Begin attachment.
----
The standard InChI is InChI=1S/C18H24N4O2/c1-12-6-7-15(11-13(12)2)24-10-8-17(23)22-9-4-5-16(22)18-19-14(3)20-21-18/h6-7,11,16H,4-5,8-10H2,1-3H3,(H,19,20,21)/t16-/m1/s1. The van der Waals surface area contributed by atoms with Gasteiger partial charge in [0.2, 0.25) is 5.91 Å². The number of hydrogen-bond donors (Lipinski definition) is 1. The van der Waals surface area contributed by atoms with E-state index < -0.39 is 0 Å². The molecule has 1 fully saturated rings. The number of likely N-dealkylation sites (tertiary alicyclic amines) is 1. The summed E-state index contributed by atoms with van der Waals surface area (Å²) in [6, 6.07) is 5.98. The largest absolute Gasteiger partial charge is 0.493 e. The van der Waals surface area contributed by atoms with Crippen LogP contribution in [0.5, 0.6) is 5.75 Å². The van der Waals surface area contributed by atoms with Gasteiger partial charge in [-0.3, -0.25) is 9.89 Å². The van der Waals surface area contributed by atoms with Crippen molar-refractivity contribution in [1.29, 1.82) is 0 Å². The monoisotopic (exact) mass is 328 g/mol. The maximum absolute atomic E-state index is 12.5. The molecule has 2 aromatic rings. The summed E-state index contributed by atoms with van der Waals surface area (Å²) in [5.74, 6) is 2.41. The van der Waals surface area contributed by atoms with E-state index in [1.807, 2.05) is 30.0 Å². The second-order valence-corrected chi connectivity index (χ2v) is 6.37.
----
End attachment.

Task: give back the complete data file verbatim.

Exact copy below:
The standard InChI is InChI=1S/C18H24N4O2/c1-12-6-7-15(11-13(12)2)24-10-8-17(23)22-9-4-5-16(22)18-19-14(3)20-21-18/h6-7,11,16H,4-5,8-10H2,1-3H3,(H,19,20,21)/t16-/m1/s1. The van der Waals surface area contributed by atoms with Gasteiger partial charge in [0.2, 0.25) is 5.91 Å². The number of hydrogen-bond donors (Lipinski definition) is 1. The van der Waals surface area contributed by atoms with E-state index < -0.39 is 0 Å². The molecule has 1 fully saturated rings. The number of likely N-dealkylation sites (tertiary alicyclic amines) is 1. The summed E-state index contributed by atoms with van der Waals surface area (Å²) in [6, 6.07) is 5.98. The largest absolute Gasteiger partial charge is 0.493 e. The van der Waals surface area contributed by atoms with Crippen LogP contribution in [0.5, 0.6) is 5.75 Å². The van der Waals surface area contributed by atoms with Gasteiger partial charge in [-0.3, -0.25) is 9.89 Å². The van der Waals surface area contributed by atoms with Crippen molar-refractivity contribution in [1.29, 1.82) is 0 Å². The monoisotopic (exact) mass is 328 g/mol. The maximum absolute atomic E-state index is 12.5. The molecule has 2 aromatic rings. The summed E-state index contributed by atoms with van der Waals surface area (Å²) in [5.74, 6) is 2.41. The van der Waals surface area contributed by atoms with E-state index in [1.807, 2.05) is 30.0 Å². The second-order valence-corrected chi connectivity index (χ2v) is 6.37.